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Archaeological Background

Prestongrange is an open air colliery museum located between Musselburgh and Prestonpans. Standing remains of the 19th century colliery predominate the site but also visually disguise the fact that the site has had a lengthy and highly significant social and economic past.

Historical documents and cartographic sources identified that the area was being used for coal exploitation and salt panning as far back as the 12th and 13th century and that the land was leased to the monks of Newbattle. A harbour at Morrison’s Haven was established by the 16th century by Newbattle Abbey and prior to the harbour accounts suggest that there would have been some stores and workshops at the coast. The harbour was subject to continual repair and improvement until it was abandoned in the early 20th century and partly filled in with ash waste and other debris.

One tidal mill was located at the harbour and a stone fort was built close by, which was later pulled down by Cromwell in 1650 on his march to Leith. There are also map references to there being underground vaults in the immediate vicinity of this fort.

By the 17th century Prestongrange was home to an industrial glass making facility, the first of its kind in Scotland. In the early part of the 17th century fine glassware was being produced by itinerant Venetian glass workers and by the later part of the same century, mirror glass and plate glass were being produced. By the 18th century a pottery was founded on exactly the same site as the glassworks and, together with other important east coast potteries of the period, was producing various pottery wares that were being exported across Europe and further afield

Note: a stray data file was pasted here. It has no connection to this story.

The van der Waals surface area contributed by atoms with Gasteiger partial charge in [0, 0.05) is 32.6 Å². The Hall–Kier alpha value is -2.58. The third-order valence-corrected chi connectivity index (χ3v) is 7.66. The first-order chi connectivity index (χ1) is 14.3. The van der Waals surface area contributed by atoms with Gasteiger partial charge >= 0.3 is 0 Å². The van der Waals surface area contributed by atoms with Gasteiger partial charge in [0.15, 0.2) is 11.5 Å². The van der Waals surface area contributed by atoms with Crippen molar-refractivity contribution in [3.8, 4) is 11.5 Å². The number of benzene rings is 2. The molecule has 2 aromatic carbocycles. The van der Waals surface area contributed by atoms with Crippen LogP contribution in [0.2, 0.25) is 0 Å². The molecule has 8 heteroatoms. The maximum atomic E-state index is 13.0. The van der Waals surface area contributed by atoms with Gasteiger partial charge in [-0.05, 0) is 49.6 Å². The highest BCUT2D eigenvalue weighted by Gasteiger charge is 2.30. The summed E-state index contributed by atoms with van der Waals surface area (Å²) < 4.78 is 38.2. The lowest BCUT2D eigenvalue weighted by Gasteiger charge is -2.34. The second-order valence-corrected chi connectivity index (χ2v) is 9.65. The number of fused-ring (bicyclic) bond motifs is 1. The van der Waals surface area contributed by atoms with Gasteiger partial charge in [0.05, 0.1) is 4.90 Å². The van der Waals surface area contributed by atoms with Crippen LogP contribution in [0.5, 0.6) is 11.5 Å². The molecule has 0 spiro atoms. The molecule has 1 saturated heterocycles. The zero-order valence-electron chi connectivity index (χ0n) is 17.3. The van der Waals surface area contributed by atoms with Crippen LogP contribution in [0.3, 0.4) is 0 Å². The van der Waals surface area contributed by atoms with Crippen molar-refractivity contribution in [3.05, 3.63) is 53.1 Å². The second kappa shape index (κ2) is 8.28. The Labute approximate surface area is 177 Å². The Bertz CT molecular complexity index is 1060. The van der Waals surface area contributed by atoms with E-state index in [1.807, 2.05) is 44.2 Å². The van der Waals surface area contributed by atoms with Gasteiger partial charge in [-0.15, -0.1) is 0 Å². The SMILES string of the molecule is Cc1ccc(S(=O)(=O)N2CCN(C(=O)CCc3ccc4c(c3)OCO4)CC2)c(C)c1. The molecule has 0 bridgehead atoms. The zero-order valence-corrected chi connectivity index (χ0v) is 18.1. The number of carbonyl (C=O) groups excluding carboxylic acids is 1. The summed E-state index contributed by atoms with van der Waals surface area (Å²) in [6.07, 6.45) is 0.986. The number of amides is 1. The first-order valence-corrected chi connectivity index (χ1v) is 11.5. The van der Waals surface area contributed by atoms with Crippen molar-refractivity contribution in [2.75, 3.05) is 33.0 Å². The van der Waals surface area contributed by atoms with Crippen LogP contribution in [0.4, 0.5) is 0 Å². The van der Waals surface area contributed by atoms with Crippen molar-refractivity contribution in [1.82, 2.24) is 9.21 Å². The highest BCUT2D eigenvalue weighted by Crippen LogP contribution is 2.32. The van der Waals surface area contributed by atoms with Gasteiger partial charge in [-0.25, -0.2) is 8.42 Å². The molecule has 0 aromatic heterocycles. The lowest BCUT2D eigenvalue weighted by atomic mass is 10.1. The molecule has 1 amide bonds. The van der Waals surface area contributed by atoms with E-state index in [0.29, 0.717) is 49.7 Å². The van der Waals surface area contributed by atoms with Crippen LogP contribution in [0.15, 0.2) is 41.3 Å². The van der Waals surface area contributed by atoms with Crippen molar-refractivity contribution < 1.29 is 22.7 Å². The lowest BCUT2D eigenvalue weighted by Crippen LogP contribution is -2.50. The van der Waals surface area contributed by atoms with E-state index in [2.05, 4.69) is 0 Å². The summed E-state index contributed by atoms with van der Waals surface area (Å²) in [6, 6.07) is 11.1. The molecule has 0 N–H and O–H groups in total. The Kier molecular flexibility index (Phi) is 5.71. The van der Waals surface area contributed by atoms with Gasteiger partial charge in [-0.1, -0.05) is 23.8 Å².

The coal industry of the estate of Prestongrange was revitalised by the sinking of Scotland’s first deep (70 fathom; c140 metre) shaft close to the site of the pottery in 1829. By the 1870s the colliery expanded, with a second shaft in 1872-4 and a third (air) shaft around 1914-18, however, coal production ceased in 1961 and, finally, brick production ceased around 1975.